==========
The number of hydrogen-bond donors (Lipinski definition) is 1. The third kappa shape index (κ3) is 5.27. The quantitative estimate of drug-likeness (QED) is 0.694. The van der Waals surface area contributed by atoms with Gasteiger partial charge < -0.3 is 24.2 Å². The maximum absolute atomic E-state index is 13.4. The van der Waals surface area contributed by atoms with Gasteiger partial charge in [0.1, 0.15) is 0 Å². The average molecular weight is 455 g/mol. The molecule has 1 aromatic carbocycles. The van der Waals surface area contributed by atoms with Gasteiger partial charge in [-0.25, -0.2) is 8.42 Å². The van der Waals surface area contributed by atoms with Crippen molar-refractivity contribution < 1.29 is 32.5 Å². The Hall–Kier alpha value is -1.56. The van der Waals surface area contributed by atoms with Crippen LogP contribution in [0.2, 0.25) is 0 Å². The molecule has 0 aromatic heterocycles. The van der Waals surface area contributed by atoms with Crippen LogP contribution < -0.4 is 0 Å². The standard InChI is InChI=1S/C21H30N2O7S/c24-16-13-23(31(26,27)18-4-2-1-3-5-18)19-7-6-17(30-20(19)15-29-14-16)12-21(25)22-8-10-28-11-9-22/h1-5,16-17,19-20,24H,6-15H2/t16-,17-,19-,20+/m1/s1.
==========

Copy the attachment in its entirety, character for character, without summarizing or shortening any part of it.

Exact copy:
The number of hydrogen-bond donors (Lipinski definition) is 1. The third kappa shape index (κ3) is 5.27. The quantitative estimate of drug-likeness (QED) is 0.694. The van der Waals surface area contributed by atoms with Gasteiger partial charge < -0.3 is 24.2 Å². The maximum absolute atomic E-state index is 13.4. The van der Waals surface area contributed by atoms with Gasteiger partial charge in [0.1, 0.15) is 0 Å². The average molecular weight is 455 g/mol. The molecule has 1 aromatic carbocycles. The van der Waals surface area contributed by atoms with Gasteiger partial charge in [-0.25, -0.2) is 8.42 Å². The van der Waals surface area contributed by atoms with Crippen molar-refractivity contribution < 1.29 is 32.5 Å². The Hall–Kier alpha value is -1.56. The van der Waals surface area contributed by atoms with Crippen LogP contribution in [0.2, 0.25) is 0 Å². The molecule has 0 aromatic heterocycles. The van der Waals surface area contributed by atoms with Crippen LogP contribution < -0.4 is 0 Å². The standard InChI is InChI=1S/C21H30N2O7S/c24-16-13-23(31(26,27)18-4-2-1-3-5-18)19-7-6-17(30-20(19)15-29-14-16)12-21(25)22-8-10-28-11-9-22/h1-5,16-17,19-20,24H,6-15H2/t16-,17-,19-,20+/m1/s1.